Seminars are held at 5.30 p.m. in the Seminar Room of the German Historical Institute.
Tea is served from 5.00 p.m. in the Common Room, and wine is available after the seminars.

Guided tours of the Library are available before each seminar at 4.30 p.m.

Download the list of Seminars Summer 2018   (PDF file)

Previous Seminars


Public Lectures 2018

9 May
(5.30pm)

Katharina Karcher (University of Bristol)
An anti-authoritarian threat to national security? Rudi Dutschke’s exile in the UK

This is an opening talk for the exhibition “ANTI-AUTHORITARIANS; Berlin 1968 / 2018” that will be hosted by the GHIL from 10 May to 31 July 2018. The talk starts at 5.30pm and will be followed by a general discussion and the opportunity to see the exhibition over a glass of wine afterwards.

The 1960s saw a wave of student revolts around the world. Britain remained largely unaffected by the revolutionary spirit of the time; but anxieties flared when in December 1968 Rudi Dutschke, the charismatic icon of the West German student movement, moved to England after being shot in the head by a right-wing extremist in Berlin. As a result of the attempt on his life, Dutschke suffered memory loss, epileptic fits, and had to re-learn the ability to read and write. Nevertheless, the Home Office considered him a potential threat to national security and expelled him from the country when he wanted to continue his studies in the UK. Drawing on previously unconsidered archival sources in Germany and in the UK and on interviews with contemporary witnesses, this talk will give a brief overview of Rudi Dutschke’s exile in the UK. Particular attention will be paid to conflicting narratives of disability and notions of political activity in the Dutschke case. I will conclude by asking: what can we learn from the Dutschke case when it comes to academic freedom and immigration in post-Brexit Britain?

Katharina Karcher is Lecturer of German Cultural Studies at the University of Bristol. She holds a PhD in German Studies from the University of Warwick. Her work focuses on radical protest and political violence in the Federal Republic of Germany. She has published essays on feminist theory and politics, women's involvement in political violence and feminist activism in the FRG. Her recent monograph (published by Berghahn books) deals with militant feminism in the Federal Republic of Germany since 1968. Currently, she is working on a study of the UK exile of the prominent German student leader Rudi Dutschke.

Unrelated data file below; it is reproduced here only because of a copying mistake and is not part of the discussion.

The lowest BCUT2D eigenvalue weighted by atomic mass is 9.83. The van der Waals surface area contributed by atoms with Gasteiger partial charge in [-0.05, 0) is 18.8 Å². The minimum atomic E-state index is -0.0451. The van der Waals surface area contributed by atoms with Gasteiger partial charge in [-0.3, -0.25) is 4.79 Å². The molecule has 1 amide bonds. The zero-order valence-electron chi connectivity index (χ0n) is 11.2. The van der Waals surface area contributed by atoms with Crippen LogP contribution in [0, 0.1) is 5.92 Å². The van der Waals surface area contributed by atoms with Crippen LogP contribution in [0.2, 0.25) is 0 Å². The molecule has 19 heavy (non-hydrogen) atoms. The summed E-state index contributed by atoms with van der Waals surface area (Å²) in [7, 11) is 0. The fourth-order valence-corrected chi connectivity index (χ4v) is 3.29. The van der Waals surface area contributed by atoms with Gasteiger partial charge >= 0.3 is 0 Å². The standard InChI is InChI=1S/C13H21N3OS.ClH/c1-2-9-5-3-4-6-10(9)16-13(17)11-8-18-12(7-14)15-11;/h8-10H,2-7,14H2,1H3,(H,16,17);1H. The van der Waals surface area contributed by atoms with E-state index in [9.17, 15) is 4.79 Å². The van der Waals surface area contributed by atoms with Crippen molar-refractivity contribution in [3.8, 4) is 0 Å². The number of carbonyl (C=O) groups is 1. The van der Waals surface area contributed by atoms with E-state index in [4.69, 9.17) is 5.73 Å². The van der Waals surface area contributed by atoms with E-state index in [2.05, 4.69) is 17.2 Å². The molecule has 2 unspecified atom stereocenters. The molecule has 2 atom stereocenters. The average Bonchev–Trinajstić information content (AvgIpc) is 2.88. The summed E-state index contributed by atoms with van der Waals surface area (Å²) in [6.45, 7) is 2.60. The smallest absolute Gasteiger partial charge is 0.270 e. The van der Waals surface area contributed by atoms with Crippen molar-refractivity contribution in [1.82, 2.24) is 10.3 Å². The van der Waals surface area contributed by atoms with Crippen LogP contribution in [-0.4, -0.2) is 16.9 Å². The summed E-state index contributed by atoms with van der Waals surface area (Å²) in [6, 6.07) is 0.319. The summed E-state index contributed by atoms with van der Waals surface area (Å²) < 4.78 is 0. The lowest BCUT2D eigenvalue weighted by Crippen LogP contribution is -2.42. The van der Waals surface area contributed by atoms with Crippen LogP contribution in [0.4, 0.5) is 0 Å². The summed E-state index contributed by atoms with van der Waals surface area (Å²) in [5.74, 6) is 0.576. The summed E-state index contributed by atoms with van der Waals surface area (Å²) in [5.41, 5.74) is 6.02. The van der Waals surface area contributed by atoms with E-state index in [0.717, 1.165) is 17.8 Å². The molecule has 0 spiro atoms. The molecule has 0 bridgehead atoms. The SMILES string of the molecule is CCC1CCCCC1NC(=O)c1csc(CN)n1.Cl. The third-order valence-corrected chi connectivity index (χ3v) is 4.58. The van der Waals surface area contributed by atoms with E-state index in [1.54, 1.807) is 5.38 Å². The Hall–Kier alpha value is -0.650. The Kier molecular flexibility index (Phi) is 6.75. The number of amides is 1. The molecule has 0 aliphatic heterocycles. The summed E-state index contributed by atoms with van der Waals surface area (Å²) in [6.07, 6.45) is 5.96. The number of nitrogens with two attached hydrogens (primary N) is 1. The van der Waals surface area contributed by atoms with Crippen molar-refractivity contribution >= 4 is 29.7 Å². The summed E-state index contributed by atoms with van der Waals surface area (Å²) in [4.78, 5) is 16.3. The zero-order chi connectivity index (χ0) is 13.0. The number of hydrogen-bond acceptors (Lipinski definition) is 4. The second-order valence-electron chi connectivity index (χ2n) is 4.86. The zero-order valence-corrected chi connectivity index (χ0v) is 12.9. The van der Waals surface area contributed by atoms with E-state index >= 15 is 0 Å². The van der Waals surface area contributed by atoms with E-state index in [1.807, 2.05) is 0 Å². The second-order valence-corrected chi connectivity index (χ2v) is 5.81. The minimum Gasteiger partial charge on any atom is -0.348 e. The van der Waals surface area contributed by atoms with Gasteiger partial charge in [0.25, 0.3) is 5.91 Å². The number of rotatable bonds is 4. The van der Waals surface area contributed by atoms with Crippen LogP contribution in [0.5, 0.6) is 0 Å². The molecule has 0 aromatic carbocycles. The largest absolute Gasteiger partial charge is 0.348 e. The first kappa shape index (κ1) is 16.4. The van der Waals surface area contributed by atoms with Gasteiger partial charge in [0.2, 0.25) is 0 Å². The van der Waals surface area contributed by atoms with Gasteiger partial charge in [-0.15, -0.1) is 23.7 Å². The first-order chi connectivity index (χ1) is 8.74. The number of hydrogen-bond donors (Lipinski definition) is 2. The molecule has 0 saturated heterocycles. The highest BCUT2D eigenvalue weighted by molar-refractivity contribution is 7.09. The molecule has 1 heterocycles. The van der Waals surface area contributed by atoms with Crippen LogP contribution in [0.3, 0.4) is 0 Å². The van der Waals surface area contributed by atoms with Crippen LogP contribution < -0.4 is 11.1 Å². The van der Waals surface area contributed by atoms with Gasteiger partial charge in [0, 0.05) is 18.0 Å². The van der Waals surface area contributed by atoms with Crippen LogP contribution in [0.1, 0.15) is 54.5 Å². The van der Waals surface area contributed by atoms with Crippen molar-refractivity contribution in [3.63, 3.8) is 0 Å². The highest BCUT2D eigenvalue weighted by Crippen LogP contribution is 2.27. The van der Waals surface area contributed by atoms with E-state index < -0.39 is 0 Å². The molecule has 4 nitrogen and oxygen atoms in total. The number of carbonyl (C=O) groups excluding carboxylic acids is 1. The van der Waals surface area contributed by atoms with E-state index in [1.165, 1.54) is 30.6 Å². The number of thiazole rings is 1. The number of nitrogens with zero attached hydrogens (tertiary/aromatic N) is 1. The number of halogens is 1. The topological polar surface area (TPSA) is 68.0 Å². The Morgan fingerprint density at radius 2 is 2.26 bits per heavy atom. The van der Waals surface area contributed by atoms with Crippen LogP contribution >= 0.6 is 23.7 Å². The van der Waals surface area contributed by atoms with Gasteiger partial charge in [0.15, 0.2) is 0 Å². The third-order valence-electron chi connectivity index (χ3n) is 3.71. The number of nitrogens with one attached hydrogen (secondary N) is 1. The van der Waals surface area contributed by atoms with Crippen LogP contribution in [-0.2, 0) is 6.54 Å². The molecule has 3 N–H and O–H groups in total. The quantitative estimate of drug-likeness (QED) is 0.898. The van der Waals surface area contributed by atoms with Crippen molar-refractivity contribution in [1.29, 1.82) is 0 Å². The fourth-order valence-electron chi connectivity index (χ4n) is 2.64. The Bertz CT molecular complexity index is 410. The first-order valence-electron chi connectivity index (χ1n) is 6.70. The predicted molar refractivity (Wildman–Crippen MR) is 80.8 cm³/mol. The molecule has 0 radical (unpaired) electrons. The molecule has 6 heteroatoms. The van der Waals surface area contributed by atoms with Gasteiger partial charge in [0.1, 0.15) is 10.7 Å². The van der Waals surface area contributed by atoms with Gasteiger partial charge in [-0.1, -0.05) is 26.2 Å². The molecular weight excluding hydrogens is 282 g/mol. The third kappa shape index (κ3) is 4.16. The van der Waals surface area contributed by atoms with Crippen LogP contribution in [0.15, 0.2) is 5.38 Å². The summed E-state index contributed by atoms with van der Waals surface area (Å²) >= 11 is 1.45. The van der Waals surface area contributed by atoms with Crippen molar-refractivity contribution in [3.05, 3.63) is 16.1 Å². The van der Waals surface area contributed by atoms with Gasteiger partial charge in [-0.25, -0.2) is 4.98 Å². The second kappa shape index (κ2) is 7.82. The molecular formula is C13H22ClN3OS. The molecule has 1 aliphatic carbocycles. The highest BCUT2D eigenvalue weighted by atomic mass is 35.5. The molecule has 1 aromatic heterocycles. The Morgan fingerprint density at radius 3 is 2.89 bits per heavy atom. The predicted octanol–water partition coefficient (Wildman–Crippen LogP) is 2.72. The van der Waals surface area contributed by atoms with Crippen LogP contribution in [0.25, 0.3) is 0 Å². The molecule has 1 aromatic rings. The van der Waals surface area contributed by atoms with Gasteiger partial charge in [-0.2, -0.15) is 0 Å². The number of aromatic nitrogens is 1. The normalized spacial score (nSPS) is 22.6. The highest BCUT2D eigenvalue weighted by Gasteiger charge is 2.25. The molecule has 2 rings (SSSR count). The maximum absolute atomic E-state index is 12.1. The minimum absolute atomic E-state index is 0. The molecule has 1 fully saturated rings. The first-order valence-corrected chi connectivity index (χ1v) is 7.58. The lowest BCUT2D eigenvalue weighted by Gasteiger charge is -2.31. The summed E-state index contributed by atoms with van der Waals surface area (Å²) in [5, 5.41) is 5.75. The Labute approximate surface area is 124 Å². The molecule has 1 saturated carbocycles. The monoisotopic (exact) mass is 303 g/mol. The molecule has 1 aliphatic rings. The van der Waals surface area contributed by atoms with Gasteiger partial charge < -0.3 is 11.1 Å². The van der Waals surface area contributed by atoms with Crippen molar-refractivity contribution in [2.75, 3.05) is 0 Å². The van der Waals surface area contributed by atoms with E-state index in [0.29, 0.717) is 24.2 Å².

21 June
(5.30pm)

Ulrich Herbert (Freiburg)
The Russian October Revolution and the German Labour Movement

GHIL in co-operation with the Modern German History Seminar, Institute of Historical Research, University of London

German History Society Annual Lecture

What did the German workers’ movement know about the course, outcome, and effects of the Russian October Revolution; how were the events perceived and judged? The lecture examines the significance of the revolutionary events in Russia and the subsequent civil war for the course of the majority SPD after the November Revolution and for the splitting of the workers’ movement. Of particular interest is how the reports on Russia influenced Ebert’s decision to co-operate with the Reichswehr leadership in suppressing the revolutionary workers, and what role the Bolshevik leadership played in initiating the numerous left-wing uprising attempts until 1923.

Ulrich Herbert is Professor of Modern History at the University Freiburg. His publications include A History of Germany in the Twentieth Century (2018); Hitler’s Foreign Workers: Enforced Foreign Labor in Germany under the Third Reich (1997); National Socialist Extermination Policy: Contemporary German Perspectives and Controversies (1999); and A History of Foreign Labor in Germany, 1880–1980 (1990).

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Previous Public Lectures


European Leo Baeck Lecture Series London, 2017-18

The Difficulties of Writing Family History

This season’s topic intends to discuss the challenges which arise when writing a European-Jewish family history set in the historically and politically charged period of the late 19th to the mid-20th century. What scholarly problems does a writer encounter, what emotional difficulties does an author face – especially in terms of allowing the public access to one’s own personal history, and how can these challenges be dealt with?